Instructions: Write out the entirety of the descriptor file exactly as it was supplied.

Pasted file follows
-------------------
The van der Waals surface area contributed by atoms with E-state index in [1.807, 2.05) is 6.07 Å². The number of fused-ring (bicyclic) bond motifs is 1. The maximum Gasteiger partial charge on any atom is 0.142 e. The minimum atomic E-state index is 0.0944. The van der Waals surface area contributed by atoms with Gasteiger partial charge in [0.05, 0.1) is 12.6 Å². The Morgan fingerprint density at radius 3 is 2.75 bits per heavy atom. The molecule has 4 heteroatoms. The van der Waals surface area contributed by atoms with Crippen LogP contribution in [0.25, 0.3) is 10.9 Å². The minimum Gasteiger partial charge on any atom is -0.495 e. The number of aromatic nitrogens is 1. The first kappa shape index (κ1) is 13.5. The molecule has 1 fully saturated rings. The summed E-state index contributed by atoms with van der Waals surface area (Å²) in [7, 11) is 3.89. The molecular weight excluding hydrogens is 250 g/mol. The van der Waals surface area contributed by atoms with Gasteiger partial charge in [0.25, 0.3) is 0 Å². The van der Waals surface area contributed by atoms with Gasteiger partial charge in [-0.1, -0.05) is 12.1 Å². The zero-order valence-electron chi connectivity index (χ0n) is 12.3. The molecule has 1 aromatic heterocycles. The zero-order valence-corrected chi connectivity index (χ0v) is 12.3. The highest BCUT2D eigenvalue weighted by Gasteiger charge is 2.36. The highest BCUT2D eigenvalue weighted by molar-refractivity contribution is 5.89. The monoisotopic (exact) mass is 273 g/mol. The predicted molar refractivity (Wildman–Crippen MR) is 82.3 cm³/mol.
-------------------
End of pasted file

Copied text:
The van der Waals surface area contributed by atoms with E-state index in [1.807, 2.05) is 6.07 Å². The number of fused-ring (bicyclic) bond motifs is 1. The maximum Gasteiger partial charge on any atom is 0.142 e. The minimum atomic E-state index is 0.0944. The van der Waals surface area contributed by atoms with Gasteiger partial charge in [0.05, 0.1) is 12.6 Å². The Morgan fingerprint density at radius 3 is 2.75 bits per heavy atom. The molecule has 4 heteroatoms. The van der Waals surface area contributed by atoms with Crippen LogP contribution in [0.25, 0.3) is 10.9 Å². The minimum Gasteiger partial charge on any atom is -0.495 e. The number of aromatic nitrogens is 1. The first kappa shape index (κ1) is 13.5. The molecule has 1 fully saturated rings. The summed E-state index contributed by atoms with van der Waals surface area (Å²) in [7, 11) is 3.89. The molecular weight excluding hydrogens is 250 g/mol. The van der Waals surface area contributed by atoms with Gasteiger partial charge in [0.25, 0.3) is 0 Å². The van der Waals surface area contributed by atoms with Gasteiger partial charge in [-0.1, -0.05) is 12.1 Å². The zero-order valence-electron chi connectivity index (χ0n) is 12.3. The molecule has 1 aromatic heterocycles. The zero-order valence-corrected chi connectivity index (χ0v) is 12.3. The highest BCUT2D eigenvalue weighted by Gasteiger charge is 2.36. The highest BCUT2D eigenvalue weighted by molar-refractivity contribution is 5.89. The monoisotopic (exact) mass is 273 g/mol. The predicted molar refractivity (Wildman–Crippen MR) is 82.3 cm³/mol.